Spring is coming. Let’s not give up on hospitality yet.

Forest road in spring green with a blue sky above. Kottenforst, Germany.
Forest road in spring green with a blue sky above. Kottenforst, Germany. © Laurel Decher, 2016.

Lately, I’ve been wondering if migration is our natural lot and living peacefully in one place all our lives a rarity. Cranes are migrating and their calls remind me of spring.

The current news shows destroyed cities in Syria, failed cease-fire talks, and a refugee bus being shouted down by people in the former Democratic Republic of Germany.

At my mother-in-law’s birthday party, some friends told how their families fled from the invading Russians, near the end of World War II. One family fled as late as 1945. Here’s my rough translation into English:

A knock came at three o’clock in the morning: we had to get out. We fled in a matter of two hours, with only the clothes we had on. The snow was up to the horses’ bellies and my mother packed us into the hay wagon with bedding, so we wouldn’t freeze.

Our father was one of three men assigned to the farm, to keep producing food. Unarmed, they were supposed to stay at the farm to defend the front against the Russians.

The countess, our angel, helped us to get out. She didn’t take any extra luggage for herself and invited three new mothers with their infants into her carriage, so they would survive the trip.

She bought a big sack of bread whenever we came to a big bakery and hung the sack from the side of the carriage. We had a camp kitchen, a “Gulaschkanone,” to cook huge quantities of soup. We had plenty to eat then.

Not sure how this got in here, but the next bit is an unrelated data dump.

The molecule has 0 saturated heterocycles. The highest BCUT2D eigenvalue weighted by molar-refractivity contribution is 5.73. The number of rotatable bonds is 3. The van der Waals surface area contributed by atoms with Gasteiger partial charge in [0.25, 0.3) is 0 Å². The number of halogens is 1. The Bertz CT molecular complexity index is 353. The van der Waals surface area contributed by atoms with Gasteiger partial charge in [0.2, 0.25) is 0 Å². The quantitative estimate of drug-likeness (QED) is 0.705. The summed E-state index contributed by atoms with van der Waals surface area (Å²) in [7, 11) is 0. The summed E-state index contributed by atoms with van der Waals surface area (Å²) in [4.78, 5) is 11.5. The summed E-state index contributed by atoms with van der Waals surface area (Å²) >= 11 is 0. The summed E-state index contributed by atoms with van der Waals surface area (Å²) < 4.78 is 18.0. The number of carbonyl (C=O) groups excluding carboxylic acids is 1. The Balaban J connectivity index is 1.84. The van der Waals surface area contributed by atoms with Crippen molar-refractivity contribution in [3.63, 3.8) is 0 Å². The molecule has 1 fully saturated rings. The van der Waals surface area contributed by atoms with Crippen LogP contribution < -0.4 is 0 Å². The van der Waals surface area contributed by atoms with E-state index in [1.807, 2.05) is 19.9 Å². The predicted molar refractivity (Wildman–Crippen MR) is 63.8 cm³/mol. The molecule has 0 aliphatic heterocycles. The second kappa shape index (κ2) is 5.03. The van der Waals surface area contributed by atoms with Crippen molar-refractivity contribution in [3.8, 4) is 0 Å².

Once we came to an abandoned town with a castle and people had fled, leaving everything behind. We slept anywhere we wanted, even in the castle. The houses were full of food, because these people had also fled. But after three weeks, we heard the Russian guns.

Eventually, we arrived in Schleswig-Holstein.  The countess’ brother had made arrangements for us, but the Nazis were still in charge, so they assigned people to various houses in the village as they saw fit. It was awkward and unpleasant.

We lived over a bakery in a tiny room with five other people. Baked goods were rationed, so we smelled a lot more bread than we ate.

People looked at us funny because we weren’t from there. My mother and sister argued about words for years, because my mother didn’t want us to blend in. She thought we were still going “home” one day. She wanted us to fit in there.

Epidemiologists like to study the “immigration effect.” That’s the idea that people who stay home are systematically different from the people who don’t.

For example, people who eat lots of fruits and vegetables, little meat, and little refined sugar in their home country may have a low risk of colon cancer. If some migrate to a country with the opposite pattern, they will probably increase their risk of colon cancer compared to those who stayed at home. But because they keep some of their home country traditions, they will probably have a lower risk of colon cancer than the natives of their adopted country.